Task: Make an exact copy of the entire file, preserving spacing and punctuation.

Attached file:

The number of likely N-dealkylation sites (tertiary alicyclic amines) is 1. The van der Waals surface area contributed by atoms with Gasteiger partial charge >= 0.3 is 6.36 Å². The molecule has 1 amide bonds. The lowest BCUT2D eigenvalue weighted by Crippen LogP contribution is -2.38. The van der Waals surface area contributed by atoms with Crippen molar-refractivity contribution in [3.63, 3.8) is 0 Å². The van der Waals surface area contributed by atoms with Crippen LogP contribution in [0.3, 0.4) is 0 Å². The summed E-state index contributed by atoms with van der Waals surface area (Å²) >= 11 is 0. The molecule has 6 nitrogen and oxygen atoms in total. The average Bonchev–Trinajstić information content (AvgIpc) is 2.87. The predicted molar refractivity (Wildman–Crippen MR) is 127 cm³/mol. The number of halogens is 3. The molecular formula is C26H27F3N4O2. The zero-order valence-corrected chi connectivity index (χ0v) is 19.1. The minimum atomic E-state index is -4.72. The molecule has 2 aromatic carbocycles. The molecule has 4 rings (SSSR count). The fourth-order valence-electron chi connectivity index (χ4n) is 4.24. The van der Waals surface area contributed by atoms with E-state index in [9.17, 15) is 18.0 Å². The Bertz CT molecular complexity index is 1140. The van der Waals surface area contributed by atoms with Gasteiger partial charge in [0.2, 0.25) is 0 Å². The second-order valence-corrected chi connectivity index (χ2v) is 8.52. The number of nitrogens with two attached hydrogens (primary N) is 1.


The number of likely N-dealkylation sites (tertiary alicyclic amines) is 1. The van der Waals surface area contributed by atoms with Gasteiger partial charge >= 0.3 is 6.36 Å². The molecule has 1 amide bonds. The lowest BCUT2D eigenvalue weighted by Crippen LogP contribution is -2.38. The van der Waals surface area contributed by atoms with Crippen molar-refractivity contribution in [3.63, 3.8) is 0 Å². The van der Waals surface area contributed by atoms with Crippen LogP contribution in [0.3, 0.4) is 0 Å². The summed E-state index contributed by atoms with van der Waals surface area (Å²) >= 11 is 0. The molecule has 6 nitrogen and oxygen atoms in total. The average Bonchev–Trinajstić information content (AvgIpc) is 2.87. The predicted molar refractivity (Wildman–Crippen MR) is 127 cm³/mol. The number of halogens is 3. The molecular formula is C26H27F3N4O2. The zero-order valence-corrected chi connectivity index (χ0v) is 19.1. The minimum atomic E-state index is -4.72. The molecule has 2 aromatic carbocycles. The molecule has 4 rings (SSSR count). The fourth-order valence-electron chi connectivity index (χ4n) is 4.24. The van der Waals surface area contributed by atoms with E-state index in [9.17, 15) is 18.0 Å². The Bertz CT molecular complexity index is 1140. The van der Waals surface area contributed by atoms with Gasteiger partial charge in [0.2, 0.25) is 0 Å². The second-order valence-corrected chi connectivity index (χ2v) is 8.52. The number of nitrogens with two attached hydrogens (primary N) is 1.